Subscribe to our free, weekly email newsletter!


ODFL opens up Oakland-based container drayage facility

By Jeff Berman, Group News Editor
March 27, 2012

Less-than-truckload (LTL) transportation services provider Old Dominion Freight Line (ODFL) took another step in expanding its container drayage operations, recently announcing it has opened up its Oakland, California-based Container Drayage Operation.

Company officials said this effort will support 42 port, rail, and container yard facilities in California, as well as the Port of Oakland.

“We are in expansion mode in the container drayage division and want to continue to increase our presence on the West Coast since we have the desired markets on the East Coast covered,” said Wayne Bersch, ODFL director of container operations, in an interview. “The West Coast offers a large volume of opportunity and our existing drayage customers desire the same highly dependable service they experience in other OD drayage markets to be present in new markets.”

This expansion, said Bersch, has been on the table since 2008 but was quelled by the economic downturn in 2009 before getting consideration again with a pickup in economic activity in 2010.

In terms of benefits shippers will see from this effort, Bersch cited additional access to the dependable, on-time service that ODFL offers for its best-in-class container drayage services.

“Old Dominion is the one stop contact for 16 major drayage markets, with Oakland being the newest,” he said. “We have the best service and a skilled and knowledgeable staff that has been handling container drayage operations since the 1960’s. Our commitment to service helps us deliver a container drayage service that exceeds the quality of similar services provided by our counterparts. This service is bolstered by one of the largest and most consistently successful trucking companies in the U.S.”

ODFL’s container drayage division, which includes direct point-to-point delivery, loading, unloading, short-term warehousing, and container pools for import and export shippers, saw a 19 percent gain in 2011 container drayage shipments and a 35 percent increase in shipments in 2010.

In February, the company opened its first Pacific Northwest-based container drayage facility, rolling out the Seattle-Tacoma Drayage Operation.

About the Author

Jeff Berman headshot
Jeff Berman
Group News Editor

Jeff Berman is Group News Editor for Logistics Management, Modern Materials Handling, and Supply Chain Management Review. Jeff works and lives in Cape Elizabeth, Maine, where he covers all aspects of the supply chain, logistics, freight transportation, and materials handling sectors on a daily basis. .(JavaScript must be enabled to view this email address).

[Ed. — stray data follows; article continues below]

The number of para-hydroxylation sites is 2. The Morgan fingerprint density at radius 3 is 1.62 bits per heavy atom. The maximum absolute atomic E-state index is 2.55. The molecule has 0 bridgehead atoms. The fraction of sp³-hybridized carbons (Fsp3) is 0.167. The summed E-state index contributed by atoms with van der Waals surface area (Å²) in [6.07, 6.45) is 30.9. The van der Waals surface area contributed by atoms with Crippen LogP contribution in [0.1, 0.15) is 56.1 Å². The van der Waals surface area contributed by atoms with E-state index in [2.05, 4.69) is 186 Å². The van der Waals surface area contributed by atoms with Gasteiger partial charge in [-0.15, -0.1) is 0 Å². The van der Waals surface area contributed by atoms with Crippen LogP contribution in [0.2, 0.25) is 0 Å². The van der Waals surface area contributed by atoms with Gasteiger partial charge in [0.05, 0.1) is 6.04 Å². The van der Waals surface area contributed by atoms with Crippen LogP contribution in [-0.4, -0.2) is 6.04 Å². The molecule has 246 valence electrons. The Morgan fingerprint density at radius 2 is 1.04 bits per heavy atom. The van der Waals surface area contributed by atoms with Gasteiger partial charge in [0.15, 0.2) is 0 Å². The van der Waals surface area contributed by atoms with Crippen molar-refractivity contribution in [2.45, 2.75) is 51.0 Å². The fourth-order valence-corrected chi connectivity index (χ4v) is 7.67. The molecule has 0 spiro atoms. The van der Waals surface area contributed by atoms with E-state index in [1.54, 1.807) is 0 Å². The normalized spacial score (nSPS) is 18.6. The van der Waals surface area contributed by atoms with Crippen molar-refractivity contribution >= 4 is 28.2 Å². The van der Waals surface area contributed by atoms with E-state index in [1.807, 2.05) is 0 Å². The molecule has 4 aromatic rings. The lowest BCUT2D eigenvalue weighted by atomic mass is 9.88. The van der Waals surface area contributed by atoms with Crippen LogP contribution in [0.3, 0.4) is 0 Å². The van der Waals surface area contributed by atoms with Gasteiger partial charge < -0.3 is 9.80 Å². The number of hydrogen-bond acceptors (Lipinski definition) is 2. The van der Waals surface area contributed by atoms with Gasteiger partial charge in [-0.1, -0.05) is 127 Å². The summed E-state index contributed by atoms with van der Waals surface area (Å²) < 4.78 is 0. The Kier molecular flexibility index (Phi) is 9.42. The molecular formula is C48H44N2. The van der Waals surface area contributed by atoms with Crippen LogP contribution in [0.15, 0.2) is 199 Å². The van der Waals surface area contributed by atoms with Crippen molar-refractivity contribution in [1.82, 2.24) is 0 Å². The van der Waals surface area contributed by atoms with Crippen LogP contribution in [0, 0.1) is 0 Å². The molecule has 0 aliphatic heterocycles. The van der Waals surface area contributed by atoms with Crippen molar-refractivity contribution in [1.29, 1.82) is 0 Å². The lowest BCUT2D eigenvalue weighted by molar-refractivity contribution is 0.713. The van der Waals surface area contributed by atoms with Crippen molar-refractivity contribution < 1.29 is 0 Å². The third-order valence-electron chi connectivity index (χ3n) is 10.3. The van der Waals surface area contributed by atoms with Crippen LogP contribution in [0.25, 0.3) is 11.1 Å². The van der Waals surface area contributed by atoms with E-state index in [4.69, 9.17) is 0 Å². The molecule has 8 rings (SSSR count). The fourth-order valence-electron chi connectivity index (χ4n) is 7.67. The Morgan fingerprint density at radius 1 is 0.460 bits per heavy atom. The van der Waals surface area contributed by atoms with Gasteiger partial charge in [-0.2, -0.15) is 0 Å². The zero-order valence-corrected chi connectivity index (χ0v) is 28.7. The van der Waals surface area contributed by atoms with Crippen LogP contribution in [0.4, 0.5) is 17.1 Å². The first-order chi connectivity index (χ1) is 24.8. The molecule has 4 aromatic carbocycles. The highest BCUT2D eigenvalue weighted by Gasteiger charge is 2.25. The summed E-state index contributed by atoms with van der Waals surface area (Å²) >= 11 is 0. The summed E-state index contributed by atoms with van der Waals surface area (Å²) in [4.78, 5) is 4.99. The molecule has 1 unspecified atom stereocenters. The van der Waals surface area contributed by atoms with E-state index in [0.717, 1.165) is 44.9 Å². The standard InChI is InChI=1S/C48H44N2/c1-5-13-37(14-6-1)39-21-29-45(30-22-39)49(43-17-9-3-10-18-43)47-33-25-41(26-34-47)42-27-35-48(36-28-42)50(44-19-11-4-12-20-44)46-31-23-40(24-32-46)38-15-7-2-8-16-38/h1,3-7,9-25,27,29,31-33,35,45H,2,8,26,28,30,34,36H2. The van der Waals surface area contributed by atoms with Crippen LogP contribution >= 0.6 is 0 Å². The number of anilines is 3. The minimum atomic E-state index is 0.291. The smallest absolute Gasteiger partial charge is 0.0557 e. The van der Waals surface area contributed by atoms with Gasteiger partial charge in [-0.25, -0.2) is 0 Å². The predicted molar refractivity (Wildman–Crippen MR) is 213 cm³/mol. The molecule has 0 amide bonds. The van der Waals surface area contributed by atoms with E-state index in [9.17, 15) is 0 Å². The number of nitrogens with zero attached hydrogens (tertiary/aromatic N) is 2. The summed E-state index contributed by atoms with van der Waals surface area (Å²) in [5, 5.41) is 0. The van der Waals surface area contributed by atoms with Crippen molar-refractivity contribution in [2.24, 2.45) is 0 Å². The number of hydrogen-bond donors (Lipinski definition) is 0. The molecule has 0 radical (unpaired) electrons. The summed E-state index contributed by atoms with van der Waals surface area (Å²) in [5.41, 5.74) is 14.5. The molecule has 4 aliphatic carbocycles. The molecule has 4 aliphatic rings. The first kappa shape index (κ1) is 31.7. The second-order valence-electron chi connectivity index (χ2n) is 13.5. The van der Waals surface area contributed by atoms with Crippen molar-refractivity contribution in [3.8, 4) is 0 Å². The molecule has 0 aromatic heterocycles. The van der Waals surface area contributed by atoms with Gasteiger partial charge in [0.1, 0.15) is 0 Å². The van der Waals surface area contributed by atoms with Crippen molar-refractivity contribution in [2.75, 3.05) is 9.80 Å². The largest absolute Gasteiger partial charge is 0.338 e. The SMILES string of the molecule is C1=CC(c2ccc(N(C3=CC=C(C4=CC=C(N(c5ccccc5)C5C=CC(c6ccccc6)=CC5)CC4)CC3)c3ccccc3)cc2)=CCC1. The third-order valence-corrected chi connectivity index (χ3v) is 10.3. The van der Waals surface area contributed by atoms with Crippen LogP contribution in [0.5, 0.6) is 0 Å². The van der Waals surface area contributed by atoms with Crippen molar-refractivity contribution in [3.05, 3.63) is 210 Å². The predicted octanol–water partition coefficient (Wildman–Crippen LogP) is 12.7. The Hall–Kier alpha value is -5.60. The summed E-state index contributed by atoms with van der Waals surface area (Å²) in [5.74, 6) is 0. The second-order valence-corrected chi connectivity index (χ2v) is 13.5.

Subscribe to Logistics Management magazine

Subscribe today. It's FREE!
Get timely insider information that you can use to better manage your
entire logistics operation.
Start your FREE subscription today!

Recent Entries

The index ISM uses to measure non-manufacturing growth—known as the NMI—was 56.0 in June, which edged out May by 0.3 percent.

Regardless of the date or year, one thing is beyond consistent when it comes to key themes in freight transportation logistics: the state of United States highways and related transportation infrastructure is in an eternal state of chaos and disrepair.

The high-volume warehouse or distribution center that supports B2B, Omni-channel activities, direct-to-consumer shipments, and the Internet of Things all require a flexible and scalable supply chain in order to function at optimal capacity. The problem is that most of today's supply chains are made up of fragmented silos of information that compromise their ability to compete, be responsive to customer demands or seize new business opportunities.

As customers' demands constantly evolve, transportation and logistics (T&L) operations are being put under growing pressure to offer more efficient delivery services, while not compromising on customer service. Using findings from a research survey conducted among transport and logistics managers around the world, this report explores how a combination of mobile technology implementations for mobile workers, and process re-engineering efforts can elevate operations to the next level.

It's a fact - most best-of-breed WMS providers force you to pay every time you require a system change. Uncover five more dirty secrets many warehouse management systems providers don't want you to know. Download the white paper 5 Dirty Secrets of Warehouse Management Systems to discover these hidden truths and gain valuable information on considerations for evaluating WMS vendors.

Article Topics

News · Container · ODFL · Drayage · All topics

Comments

Post a comment
Commenting is not available in this channel entry.


© Copyright 2015 Peerless Media LLC, a division of EH Publishing, Inc • 111 Speen Street, Ste 200, Framingham, MA 01701 USA